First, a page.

Data on U.S. manufacturing growth and President Donald Trump's tweet about speaking with the Chinese president paved the way for stocks to continue climbingin Thursday's trading session, CNBC's Jim Cramer said.
Between a report that showed "a real slowdown" in manufacturing growth in October — a sign that could lead the Federal Reserve to pause its interest rate hikes — and "a thaw" in U.S.-China relations, much of the stock market managed to mount a recovery from its October lows, Cramer said.
"I've been saying that we need to see the Fed or the president blink in their respective battles against inflation and China. Neither one blinked today, but ... we got a glimpse of how things could go right and it sent stocks flying," the "Mad Money" host said.
Cramer found the manufacturing report from The Institute for Supply Management especially interesting. The Manufacturing Index, which tracks national factory activity, was at its lowest level since April. New orders, production and the employment index all fell since last month.
"Now, I'm not saying they need to stop tightening immediately," he said. "I am absolutely fine with another rate hike next month because I want to ensure that the economy won't overheat, just like the Fed. After all, the ISM purchases index, which measures prices for raw materials, jumped from 66 to 71. That's too hot."
But with wood, metal and oil prices declining, Cramer suspected companies would find a way to offset price increases with lower fuel costs to save U.S. consumers from tariff-related pain.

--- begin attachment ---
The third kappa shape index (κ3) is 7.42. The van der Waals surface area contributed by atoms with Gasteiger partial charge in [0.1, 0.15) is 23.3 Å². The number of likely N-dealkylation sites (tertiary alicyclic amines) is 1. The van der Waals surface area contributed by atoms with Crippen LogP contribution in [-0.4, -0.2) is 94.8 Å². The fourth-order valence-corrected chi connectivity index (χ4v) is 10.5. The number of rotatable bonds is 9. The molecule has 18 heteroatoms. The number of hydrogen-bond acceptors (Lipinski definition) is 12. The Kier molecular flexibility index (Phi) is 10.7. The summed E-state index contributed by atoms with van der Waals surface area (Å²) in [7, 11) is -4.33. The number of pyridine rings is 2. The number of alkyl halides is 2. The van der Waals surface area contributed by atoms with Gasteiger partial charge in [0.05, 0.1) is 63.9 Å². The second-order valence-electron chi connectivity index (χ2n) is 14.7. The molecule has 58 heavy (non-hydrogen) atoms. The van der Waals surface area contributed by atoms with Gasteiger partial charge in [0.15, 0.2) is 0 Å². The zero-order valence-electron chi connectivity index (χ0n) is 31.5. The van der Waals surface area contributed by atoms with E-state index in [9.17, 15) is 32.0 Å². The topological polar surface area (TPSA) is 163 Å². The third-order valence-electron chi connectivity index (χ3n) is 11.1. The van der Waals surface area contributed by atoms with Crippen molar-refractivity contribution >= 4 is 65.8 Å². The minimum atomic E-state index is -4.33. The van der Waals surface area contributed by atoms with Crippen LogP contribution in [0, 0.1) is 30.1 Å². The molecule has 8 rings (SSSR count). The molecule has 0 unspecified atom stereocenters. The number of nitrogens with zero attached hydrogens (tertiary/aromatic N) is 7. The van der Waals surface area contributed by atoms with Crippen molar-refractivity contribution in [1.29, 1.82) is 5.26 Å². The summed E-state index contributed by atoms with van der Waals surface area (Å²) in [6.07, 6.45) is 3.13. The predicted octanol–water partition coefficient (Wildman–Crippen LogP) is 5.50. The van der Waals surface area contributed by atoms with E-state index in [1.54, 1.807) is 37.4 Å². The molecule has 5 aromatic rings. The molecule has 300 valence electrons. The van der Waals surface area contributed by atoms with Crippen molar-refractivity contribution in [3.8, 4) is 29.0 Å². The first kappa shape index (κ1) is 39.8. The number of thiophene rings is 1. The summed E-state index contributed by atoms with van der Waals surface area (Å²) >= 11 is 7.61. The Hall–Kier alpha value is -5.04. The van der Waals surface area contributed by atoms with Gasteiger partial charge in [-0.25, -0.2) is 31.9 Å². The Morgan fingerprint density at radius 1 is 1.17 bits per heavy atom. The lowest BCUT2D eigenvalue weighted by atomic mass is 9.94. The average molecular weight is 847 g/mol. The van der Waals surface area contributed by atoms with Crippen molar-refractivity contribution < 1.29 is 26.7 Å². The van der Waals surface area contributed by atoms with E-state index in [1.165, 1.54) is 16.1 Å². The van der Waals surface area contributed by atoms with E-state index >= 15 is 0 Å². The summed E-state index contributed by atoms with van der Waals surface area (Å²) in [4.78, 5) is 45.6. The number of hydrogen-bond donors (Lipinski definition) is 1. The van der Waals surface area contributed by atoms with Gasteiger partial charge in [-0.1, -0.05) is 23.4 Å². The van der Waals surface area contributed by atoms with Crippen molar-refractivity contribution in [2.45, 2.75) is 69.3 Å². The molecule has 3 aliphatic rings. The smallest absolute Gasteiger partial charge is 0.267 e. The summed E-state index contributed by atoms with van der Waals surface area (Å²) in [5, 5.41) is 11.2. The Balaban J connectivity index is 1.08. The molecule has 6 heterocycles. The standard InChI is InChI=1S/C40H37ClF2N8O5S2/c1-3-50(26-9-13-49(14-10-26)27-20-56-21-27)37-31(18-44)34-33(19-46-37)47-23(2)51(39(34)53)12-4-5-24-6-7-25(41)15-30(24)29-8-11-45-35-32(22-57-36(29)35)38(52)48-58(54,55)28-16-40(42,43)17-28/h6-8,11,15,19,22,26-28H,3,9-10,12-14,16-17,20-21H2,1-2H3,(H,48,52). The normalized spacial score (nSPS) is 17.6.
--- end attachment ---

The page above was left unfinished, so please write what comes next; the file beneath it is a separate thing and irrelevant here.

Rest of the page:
"I think those lower [commodity] prices will work their way through the system in a positive way, which means the inflation problem will solve itself," he said. "Remember, weaker data gives Fed Chair Jerome Powell some wiggle room to pause his plans for three more rate hikes next year, rate hikes that I think could really hurt the economy if the data continues to show deceleration."
Paired with Trump's tweet, which sent stocks of companies that build their products in China higher, it was the "one-two punch" the stock market needed coming out of October, the "Mad Money" host said.
"If the Fed or the president blink for real, ... we could have more upside," he said. "But after this remarkable run indeed, let's not get too greedy."
Stocks ended the trading session mostly higher, with the Dow Jones Industrial Average capping off a more than 900-point gain over the last three days. The S&P 500 rose by 1 percent and the Nasdaq Composite climbed 1.7 percent.